In this section, you will learn about the current definitions of blockchain. In the few years since the technology was conceived, there has been a rapid flourishing of new terms and concepts. Now that you have studied the background to all this, these definitions should start to make sense.
You will learn:
- How to live with the multiple, simultaneous interpretations of blockchain.
- Transactions and how they are defined.
- Blockchain as a distributed ledger.
- Blockchain as a data structure.
- Blockchain as a decentralized consensus network.
- Blockchain as a digital common.
- Blockchain as a new computing paradigm.
- Blockchain as a merge of data storage and network.
- Distributed vs. Decentralized interpretations.
The topics covered here are useful to see where Corda stands in the landscape of blockchain technologies, and where your implementation of Corda fits within the wider world of blockchain definitions.
Blockchain is a complex and rapidly evolving technology. It took many bright minds many years of development, plus a combination of advances in cryptography, distributed computing and economics to arrive at the current technology. So, expect grasping blockchain to require serious effort.
There are many different ways to look at blockchain technology. In order to thoroughly understand and adopt a complete viewpoint, consider multiple interpretations. In the OSI network model fashion, the technology can be broken down like this:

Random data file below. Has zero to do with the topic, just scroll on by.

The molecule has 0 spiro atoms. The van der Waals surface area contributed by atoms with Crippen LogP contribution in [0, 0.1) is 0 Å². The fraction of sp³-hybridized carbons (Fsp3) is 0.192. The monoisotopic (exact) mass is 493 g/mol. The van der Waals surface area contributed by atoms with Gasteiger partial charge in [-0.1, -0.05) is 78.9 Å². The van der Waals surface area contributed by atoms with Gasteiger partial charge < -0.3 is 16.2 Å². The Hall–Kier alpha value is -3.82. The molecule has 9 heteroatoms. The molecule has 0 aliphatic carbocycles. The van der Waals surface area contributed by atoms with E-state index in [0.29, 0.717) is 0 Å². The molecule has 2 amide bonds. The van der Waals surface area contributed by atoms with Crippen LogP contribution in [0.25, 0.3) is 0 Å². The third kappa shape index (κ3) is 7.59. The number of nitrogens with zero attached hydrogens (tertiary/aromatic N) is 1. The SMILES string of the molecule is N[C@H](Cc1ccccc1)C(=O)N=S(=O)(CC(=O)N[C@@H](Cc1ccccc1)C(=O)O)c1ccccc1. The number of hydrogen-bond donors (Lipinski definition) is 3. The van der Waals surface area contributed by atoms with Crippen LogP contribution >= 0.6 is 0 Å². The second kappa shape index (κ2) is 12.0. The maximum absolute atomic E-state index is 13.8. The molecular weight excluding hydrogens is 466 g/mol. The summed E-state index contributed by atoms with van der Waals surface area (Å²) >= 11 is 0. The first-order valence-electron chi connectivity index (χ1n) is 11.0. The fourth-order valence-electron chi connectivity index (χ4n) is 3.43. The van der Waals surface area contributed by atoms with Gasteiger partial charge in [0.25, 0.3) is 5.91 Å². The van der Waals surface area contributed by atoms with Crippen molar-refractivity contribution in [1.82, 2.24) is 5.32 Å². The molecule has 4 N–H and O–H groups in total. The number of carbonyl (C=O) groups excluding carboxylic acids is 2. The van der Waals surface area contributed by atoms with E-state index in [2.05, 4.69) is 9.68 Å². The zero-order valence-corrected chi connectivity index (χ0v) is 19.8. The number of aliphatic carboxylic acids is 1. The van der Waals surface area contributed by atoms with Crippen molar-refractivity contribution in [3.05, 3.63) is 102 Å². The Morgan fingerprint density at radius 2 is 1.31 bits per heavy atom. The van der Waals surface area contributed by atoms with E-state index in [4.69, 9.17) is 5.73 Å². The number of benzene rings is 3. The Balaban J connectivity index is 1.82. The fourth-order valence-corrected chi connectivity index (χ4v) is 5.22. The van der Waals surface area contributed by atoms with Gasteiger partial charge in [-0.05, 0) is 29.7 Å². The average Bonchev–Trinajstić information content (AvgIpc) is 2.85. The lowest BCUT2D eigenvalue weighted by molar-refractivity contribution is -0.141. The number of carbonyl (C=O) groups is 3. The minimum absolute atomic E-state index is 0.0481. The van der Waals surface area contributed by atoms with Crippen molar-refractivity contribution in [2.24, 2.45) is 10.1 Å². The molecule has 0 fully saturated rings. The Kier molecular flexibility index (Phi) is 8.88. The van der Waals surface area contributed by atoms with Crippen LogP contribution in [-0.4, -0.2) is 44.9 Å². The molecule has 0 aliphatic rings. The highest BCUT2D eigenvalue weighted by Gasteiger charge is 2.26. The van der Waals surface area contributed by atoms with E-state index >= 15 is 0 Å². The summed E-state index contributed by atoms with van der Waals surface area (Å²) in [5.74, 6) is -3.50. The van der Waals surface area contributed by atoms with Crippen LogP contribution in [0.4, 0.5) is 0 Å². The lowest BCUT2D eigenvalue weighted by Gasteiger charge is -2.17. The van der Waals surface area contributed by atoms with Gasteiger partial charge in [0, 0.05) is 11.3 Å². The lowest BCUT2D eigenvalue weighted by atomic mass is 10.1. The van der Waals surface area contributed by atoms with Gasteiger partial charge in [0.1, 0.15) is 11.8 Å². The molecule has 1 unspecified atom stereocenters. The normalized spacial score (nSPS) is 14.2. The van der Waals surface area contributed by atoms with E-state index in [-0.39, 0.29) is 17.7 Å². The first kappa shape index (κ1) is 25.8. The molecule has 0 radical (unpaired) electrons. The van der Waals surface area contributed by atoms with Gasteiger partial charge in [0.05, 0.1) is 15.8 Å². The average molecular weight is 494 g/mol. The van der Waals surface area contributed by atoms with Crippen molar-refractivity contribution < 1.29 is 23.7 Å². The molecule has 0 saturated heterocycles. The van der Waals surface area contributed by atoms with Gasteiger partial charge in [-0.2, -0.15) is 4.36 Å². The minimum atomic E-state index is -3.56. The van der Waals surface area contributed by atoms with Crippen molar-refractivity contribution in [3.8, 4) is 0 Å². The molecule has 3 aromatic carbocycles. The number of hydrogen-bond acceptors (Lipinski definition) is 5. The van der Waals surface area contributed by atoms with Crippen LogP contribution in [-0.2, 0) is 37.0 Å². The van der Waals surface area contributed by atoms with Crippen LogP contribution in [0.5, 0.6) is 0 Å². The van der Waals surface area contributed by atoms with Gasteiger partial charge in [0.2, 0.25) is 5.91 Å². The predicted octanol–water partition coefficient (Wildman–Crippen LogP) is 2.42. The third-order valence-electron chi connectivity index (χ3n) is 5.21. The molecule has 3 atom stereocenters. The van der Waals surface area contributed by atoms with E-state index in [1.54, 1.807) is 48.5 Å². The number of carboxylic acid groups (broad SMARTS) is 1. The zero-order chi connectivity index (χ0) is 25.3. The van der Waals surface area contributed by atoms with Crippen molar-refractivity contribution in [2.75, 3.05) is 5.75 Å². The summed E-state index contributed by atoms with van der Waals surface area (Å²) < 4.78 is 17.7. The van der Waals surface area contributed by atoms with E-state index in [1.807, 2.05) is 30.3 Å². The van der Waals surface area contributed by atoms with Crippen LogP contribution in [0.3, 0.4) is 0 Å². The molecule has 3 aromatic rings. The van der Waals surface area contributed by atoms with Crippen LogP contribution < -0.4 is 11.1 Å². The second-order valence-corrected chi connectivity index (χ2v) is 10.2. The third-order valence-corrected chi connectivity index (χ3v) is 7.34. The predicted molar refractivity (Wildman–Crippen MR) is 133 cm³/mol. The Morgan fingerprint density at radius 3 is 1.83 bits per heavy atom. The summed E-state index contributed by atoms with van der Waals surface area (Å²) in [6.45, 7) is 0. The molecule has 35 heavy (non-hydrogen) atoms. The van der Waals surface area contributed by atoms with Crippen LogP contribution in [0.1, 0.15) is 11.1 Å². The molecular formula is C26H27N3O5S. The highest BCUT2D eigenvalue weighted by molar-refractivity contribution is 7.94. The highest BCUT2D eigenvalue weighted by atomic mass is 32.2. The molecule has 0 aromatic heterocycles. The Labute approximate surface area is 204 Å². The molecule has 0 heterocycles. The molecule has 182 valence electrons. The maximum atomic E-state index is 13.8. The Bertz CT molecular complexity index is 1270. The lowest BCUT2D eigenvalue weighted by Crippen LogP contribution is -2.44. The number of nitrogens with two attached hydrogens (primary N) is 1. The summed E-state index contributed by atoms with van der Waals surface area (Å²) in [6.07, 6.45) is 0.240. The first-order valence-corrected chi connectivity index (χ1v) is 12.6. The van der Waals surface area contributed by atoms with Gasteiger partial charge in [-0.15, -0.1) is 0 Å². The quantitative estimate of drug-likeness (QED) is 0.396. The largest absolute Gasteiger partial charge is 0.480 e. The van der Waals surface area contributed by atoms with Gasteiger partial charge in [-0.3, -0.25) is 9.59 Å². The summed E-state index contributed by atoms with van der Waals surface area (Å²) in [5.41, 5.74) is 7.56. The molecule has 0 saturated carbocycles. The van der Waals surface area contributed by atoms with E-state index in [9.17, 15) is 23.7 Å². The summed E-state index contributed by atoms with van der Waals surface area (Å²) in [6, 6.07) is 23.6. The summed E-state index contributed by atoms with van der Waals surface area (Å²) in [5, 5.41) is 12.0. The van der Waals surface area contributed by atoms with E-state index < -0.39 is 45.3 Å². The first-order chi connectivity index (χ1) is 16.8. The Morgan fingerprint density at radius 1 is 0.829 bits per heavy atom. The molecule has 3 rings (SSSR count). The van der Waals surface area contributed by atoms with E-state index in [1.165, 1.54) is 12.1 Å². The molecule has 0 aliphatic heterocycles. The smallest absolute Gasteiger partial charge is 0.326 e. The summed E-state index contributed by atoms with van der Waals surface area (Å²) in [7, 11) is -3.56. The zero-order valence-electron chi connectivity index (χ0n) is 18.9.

A transaction is an atomic event - an event whose parts make no sense in isolation. Every step in an atomic transaction must execute or the entire transaction must not execute.
If the word transaction conjures up a financial transaction in your mind, this is indeed appropriate. For instance, a single transaction may be described as follows:
- Reduce account A by $10.
- Increase account B by $9.
- Increase account C by $1.
You immediately understand this transaction as a payment. If you were told only part of that, for example "reduce account A by $10," you would rightfully ask where did those $10 go? This is what it means to be atomic.
If the word transaction conjures up a SQL transaction in your mind, this too is appropriate. For example, technology permitting a single transaction may be described as follows:
- Charge customer $10.
- Ship 1 widget.
- Add 1 en-route shipment for customer.
- Reduce widget stock by 1.
In the context of blockchain, a transaction is any atomic event that is allowed by the underlying protocol.
In this definition:
- A transaction is an atomic event.
- The blockchain is the ordered list of all transactions since inception.
Banks, especially, are prone to identify blockchain as a distributed ledger as it indeed dovetails with their world models.
In this view, instead of each bank relying exclusively on their own table of accounts in their own siloed databases, the blockchain offers the possibility of consolidating the accounts of many banks in a shared system of record. At the moment, this is done through netting and then settlement via central bank or corresponding accounts, which turns out to be expensive and time-consuming.